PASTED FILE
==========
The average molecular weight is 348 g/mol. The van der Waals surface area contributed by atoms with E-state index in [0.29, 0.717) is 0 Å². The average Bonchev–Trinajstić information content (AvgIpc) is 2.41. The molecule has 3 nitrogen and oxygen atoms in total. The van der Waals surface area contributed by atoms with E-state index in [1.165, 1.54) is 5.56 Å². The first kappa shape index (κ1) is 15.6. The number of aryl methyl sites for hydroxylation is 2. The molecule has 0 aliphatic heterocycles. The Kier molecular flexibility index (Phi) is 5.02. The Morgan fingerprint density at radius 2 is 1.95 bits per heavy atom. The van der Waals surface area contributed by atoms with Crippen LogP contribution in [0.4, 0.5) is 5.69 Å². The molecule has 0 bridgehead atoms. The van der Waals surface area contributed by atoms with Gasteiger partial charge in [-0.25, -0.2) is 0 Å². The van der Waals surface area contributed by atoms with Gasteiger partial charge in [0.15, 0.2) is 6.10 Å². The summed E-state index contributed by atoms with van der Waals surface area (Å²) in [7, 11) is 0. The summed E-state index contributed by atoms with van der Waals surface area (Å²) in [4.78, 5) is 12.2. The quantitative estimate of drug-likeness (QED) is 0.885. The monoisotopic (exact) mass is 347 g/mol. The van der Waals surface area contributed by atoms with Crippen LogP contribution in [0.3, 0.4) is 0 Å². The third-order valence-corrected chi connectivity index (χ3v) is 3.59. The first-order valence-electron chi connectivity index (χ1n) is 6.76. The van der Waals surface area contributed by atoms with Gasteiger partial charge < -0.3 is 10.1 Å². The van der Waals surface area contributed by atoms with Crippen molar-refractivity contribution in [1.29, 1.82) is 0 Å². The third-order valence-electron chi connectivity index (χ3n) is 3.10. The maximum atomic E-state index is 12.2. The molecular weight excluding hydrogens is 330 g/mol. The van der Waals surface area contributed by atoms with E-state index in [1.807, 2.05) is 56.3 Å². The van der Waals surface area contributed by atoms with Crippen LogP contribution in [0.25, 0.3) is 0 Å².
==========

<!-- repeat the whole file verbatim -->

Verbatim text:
The average molecular weight is 348 g/mol. The van der Waals surface area contributed by atoms with E-state index in [0.29, 0.717) is 0 Å². The average Bonchev–Trinajstić information content (AvgIpc) is 2.41. The molecule has 3 nitrogen and oxygen atoms in total. The van der Waals surface area contributed by atoms with E-state index in [1.165, 1.54) is 5.56 Å². The first kappa shape index (κ1) is 15.6. The number of aryl methyl sites for hydroxylation is 2. The molecule has 0 aliphatic heterocycles. The Kier molecular flexibility index (Phi) is 5.02. The Morgan fingerprint density at radius 2 is 1.95 bits per heavy atom. The van der Waals surface area contributed by atoms with Crippen LogP contribution in [0.4, 0.5) is 5.69 Å². The molecule has 0 bridgehead atoms. The van der Waals surface area contributed by atoms with Gasteiger partial charge in [-0.25, -0.2) is 0 Å². The van der Waals surface area contributed by atoms with Gasteiger partial charge in [0.15, 0.2) is 6.10 Å². The summed E-state index contributed by atoms with van der Waals surface area (Å²) in [7, 11) is 0. The summed E-state index contributed by atoms with van der Waals surface area (Å²) in [4.78, 5) is 12.2. The quantitative estimate of drug-likeness (QED) is 0.885. The monoisotopic (exact) mass is 347 g/mol. The van der Waals surface area contributed by atoms with Crippen LogP contribution in [0.3, 0.4) is 0 Å². The third-order valence-corrected chi connectivity index (χ3v) is 3.59. The first-order valence-electron chi connectivity index (χ1n) is 6.76. The van der Waals surface area contributed by atoms with Gasteiger partial charge < -0.3 is 10.1 Å². The van der Waals surface area contributed by atoms with Crippen molar-refractivity contribution in [1.29, 1.82) is 0 Å². The third-order valence-electron chi connectivity index (χ3n) is 3.10. The maximum atomic E-state index is 12.2. The molecular weight excluding hydrogens is 330 g/mol. The van der Waals surface area contributed by atoms with E-state index in [1.807, 2.05) is 56.3 Å². The van der Waals surface area contributed by atoms with Crippen LogP contribution in [0.25, 0.3) is 0 Å².